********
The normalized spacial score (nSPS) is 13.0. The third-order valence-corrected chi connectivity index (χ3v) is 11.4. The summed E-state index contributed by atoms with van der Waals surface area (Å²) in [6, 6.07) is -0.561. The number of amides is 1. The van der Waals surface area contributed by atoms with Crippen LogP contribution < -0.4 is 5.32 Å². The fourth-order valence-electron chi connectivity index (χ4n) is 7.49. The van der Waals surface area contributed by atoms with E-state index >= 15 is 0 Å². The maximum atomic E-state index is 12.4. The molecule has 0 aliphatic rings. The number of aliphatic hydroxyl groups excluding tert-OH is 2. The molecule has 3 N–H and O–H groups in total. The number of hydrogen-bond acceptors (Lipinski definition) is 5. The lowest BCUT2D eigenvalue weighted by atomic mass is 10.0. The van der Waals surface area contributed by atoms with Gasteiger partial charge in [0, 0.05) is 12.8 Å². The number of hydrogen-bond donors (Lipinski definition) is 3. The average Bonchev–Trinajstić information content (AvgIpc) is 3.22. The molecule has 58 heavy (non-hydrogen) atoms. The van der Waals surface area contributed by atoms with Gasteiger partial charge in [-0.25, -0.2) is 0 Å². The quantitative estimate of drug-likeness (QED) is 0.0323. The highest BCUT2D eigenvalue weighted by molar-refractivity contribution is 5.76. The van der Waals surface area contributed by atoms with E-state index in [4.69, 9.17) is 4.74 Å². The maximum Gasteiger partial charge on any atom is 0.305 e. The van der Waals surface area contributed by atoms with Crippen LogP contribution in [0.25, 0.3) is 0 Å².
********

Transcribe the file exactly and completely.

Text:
The normalized spacial score (nSPS) is 13.0. The third-order valence-corrected chi connectivity index (χ3v) is 11.4. The summed E-state index contributed by atoms with van der Waals surface area (Å²) in [6, 6.07) is -0.561. The number of amides is 1. The van der Waals surface area contributed by atoms with Crippen LogP contribution < -0.4 is 5.32 Å². The fourth-order valence-electron chi connectivity index (χ4n) is 7.49. The van der Waals surface area contributed by atoms with E-state index >= 15 is 0 Å². The maximum atomic E-state index is 12.4. The molecule has 0 aliphatic rings. The number of aliphatic hydroxyl groups excluding tert-OH is 2. The molecule has 3 N–H and O–H groups in total. The number of hydrogen-bond acceptors (Lipinski definition) is 5. The lowest BCUT2D eigenvalue weighted by atomic mass is 10.0. The van der Waals surface area contributed by atoms with Gasteiger partial charge in [0, 0.05) is 12.8 Å². The number of hydrogen-bond donors (Lipinski definition) is 3. The average Bonchev–Trinajstić information content (AvgIpc) is 3.22. The molecule has 58 heavy (non-hydrogen) atoms. The van der Waals surface area contributed by atoms with Gasteiger partial charge in [-0.25, -0.2) is 0 Å². The quantitative estimate of drug-likeness (QED) is 0.0323. The highest BCUT2D eigenvalue weighted by molar-refractivity contribution is 5.76. The van der Waals surface area contributed by atoms with E-state index in [4.69, 9.17) is 4.74 Å². The maximum Gasteiger partial charge on any atom is 0.305 e. The van der Waals surface area contributed by atoms with Crippen LogP contribution in [0.25, 0.3) is 0 Å².